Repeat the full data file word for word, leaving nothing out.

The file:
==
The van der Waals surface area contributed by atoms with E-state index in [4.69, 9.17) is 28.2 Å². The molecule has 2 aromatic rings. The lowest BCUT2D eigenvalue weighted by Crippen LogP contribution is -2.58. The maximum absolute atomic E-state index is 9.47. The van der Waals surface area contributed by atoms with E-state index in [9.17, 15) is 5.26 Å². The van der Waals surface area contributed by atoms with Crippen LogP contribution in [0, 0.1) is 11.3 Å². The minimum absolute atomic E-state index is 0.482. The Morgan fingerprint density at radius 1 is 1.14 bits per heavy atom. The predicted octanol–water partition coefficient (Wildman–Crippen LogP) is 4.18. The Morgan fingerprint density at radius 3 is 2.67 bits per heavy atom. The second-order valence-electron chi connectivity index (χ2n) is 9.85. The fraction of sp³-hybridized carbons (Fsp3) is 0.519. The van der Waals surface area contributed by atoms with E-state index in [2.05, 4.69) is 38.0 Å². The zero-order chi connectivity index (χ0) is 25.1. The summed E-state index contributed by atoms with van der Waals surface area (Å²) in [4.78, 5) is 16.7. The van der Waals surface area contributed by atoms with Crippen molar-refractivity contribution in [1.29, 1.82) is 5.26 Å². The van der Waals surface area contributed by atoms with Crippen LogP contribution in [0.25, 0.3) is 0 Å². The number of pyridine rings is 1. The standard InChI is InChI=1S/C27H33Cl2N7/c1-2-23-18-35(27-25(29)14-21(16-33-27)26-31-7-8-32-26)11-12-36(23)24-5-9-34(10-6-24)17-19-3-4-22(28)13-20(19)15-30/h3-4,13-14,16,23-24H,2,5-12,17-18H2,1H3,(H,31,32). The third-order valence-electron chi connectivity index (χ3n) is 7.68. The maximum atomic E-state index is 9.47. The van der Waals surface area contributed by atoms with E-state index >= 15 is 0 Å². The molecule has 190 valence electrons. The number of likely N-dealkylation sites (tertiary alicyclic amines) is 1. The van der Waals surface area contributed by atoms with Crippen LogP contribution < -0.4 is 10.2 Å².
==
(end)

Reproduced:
The van der Waals surface area contributed by atoms with E-state index in [4.69, 9.17) is 28.2 Å². The molecule has 2 aromatic rings. The lowest BCUT2D eigenvalue weighted by Crippen LogP contribution is -2.58. The maximum absolute atomic E-state index is 9.47. The van der Waals surface area contributed by atoms with E-state index in [9.17, 15) is 5.26 Å². The van der Waals surface area contributed by atoms with Crippen LogP contribution in [0, 0.1) is 11.3 Å². The minimum absolute atomic E-state index is 0.482. The Morgan fingerprint density at radius 1 is 1.14 bits per heavy atom. The predicted octanol–water partition coefficient (Wildman–Crippen LogP) is 4.18. The Morgan fingerprint density at radius 3 is 2.67 bits per heavy atom. The second-order valence-electron chi connectivity index (χ2n) is 9.85. The fraction of sp³-hybridized carbons (Fsp3) is 0.519. The van der Waals surface area contributed by atoms with E-state index in [2.05, 4.69) is 38.0 Å². The zero-order chi connectivity index (χ0) is 25.1. The summed E-state index contributed by atoms with van der Waals surface area (Å²) in [4.78, 5) is 16.7. The van der Waals surface area contributed by atoms with Crippen molar-refractivity contribution in [1.29, 1.82) is 5.26 Å². The van der Waals surface area contributed by atoms with Crippen LogP contribution in [0.25, 0.3) is 0 Å². The number of pyridine rings is 1. The standard InChI is InChI=1S/C27H33Cl2N7/c1-2-23-18-35(27-25(29)14-21(16-33-27)26-31-7-8-32-26)11-12-36(23)24-5-9-34(10-6-24)17-19-3-4-22(28)13-20(19)15-30/h3-4,13-14,16,23-24H,2,5-12,17-18H2,1H3,(H,31,32). The third-order valence-electron chi connectivity index (χ3n) is 7.68. The maximum atomic E-state index is 9.47. The van der Waals surface area contributed by atoms with E-state index >= 15 is 0 Å². The molecule has 190 valence electrons. The number of likely N-dealkylation sites (tertiary alicyclic amines) is 1. The van der Waals surface area contributed by atoms with Crippen LogP contribution < -0.4 is 10.2 Å².